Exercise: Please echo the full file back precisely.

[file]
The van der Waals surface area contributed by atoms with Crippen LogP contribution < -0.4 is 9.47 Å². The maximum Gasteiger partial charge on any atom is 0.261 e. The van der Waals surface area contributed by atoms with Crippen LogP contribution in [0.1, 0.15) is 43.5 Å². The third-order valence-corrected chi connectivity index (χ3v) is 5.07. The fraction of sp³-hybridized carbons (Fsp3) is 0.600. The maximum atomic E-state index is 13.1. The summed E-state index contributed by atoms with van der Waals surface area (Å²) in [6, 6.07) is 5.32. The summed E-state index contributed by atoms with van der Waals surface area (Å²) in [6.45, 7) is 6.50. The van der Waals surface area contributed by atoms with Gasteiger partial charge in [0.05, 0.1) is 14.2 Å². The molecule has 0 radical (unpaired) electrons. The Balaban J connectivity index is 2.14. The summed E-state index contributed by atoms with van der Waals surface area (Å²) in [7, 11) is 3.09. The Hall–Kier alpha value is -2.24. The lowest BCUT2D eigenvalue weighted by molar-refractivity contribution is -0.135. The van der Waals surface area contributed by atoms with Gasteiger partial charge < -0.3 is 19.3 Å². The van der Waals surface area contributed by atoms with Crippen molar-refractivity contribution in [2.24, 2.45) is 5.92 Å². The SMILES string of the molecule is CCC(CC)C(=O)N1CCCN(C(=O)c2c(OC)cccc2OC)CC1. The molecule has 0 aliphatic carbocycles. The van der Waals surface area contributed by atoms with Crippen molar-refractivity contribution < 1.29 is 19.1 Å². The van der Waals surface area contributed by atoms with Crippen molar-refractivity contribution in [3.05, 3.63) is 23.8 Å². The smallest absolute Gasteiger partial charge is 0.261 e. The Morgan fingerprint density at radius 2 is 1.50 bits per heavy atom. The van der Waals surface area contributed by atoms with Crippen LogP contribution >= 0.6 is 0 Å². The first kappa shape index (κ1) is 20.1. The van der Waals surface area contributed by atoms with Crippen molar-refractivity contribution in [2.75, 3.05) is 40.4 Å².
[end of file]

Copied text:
The van der Waals surface area contributed by atoms with Crippen LogP contribution < -0.4 is 9.47 Å². The maximum Gasteiger partial charge on any atom is 0.261 e. The van der Waals surface area contributed by atoms with Crippen LogP contribution in [0.1, 0.15) is 43.5 Å². The third-order valence-corrected chi connectivity index (χ3v) is 5.07. The fraction of sp³-hybridized carbons (Fsp3) is 0.600. The maximum atomic E-state index is 13.1. The summed E-state index contributed by atoms with van der Waals surface area (Å²) in [6, 6.07) is 5.32. The summed E-state index contributed by atoms with van der Waals surface area (Å²) in [6.45, 7) is 6.50. The van der Waals surface area contributed by atoms with Gasteiger partial charge in [0.05, 0.1) is 14.2 Å². The molecule has 0 radical (unpaired) electrons. The Balaban J connectivity index is 2.14. The summed E-state index contributed by atoms with van der Waals surface area (Å²) in [7, 11) is 3.09. The Hall–Kier alpha value is -2.24. The lowest BCUT2D eigenvalue weighted by molar-refractivity contribution is -0.135. The van der Waals surface area contributed by atoms with Gasteiger partial charge < -0.3 is 19.3 Å². The van der Waals surface area contributed by atoms with Crippen molar-refractivity contribution in [2.24, 2.45) is 5.92 Å². The SMILES string of the molecule is CCC(CC)C(=O)N1CCCN(C(=O)c2c(OC)cccc2OC)CC1. The molecule has 0 aliphatic carbocycles. The van der Waals surface area contributed by atoms with Crippen molar-refractivity contribution < 1.29 is 19.1 Å². The van der Waals surface area contributed by atoms with Crippen molar-refractivity contribution in [3.05, 3.63) is 23.8 Å². The smallest absolute Gasteiger partial charge is 0.261 e. The Morgan fingerprint density at radius 2 is 1.50 bits per heavy atom. The van der Waals surface area contributed by atoms with Crippen LogP contribution >= 0.6 is 0 Å². The first kappa shape index (κ1) is 20.1. The van der Waals surface area contributed by atoms with Crippen molar-refractivity contribution in [2.75, 3.05) is 40.4 Å².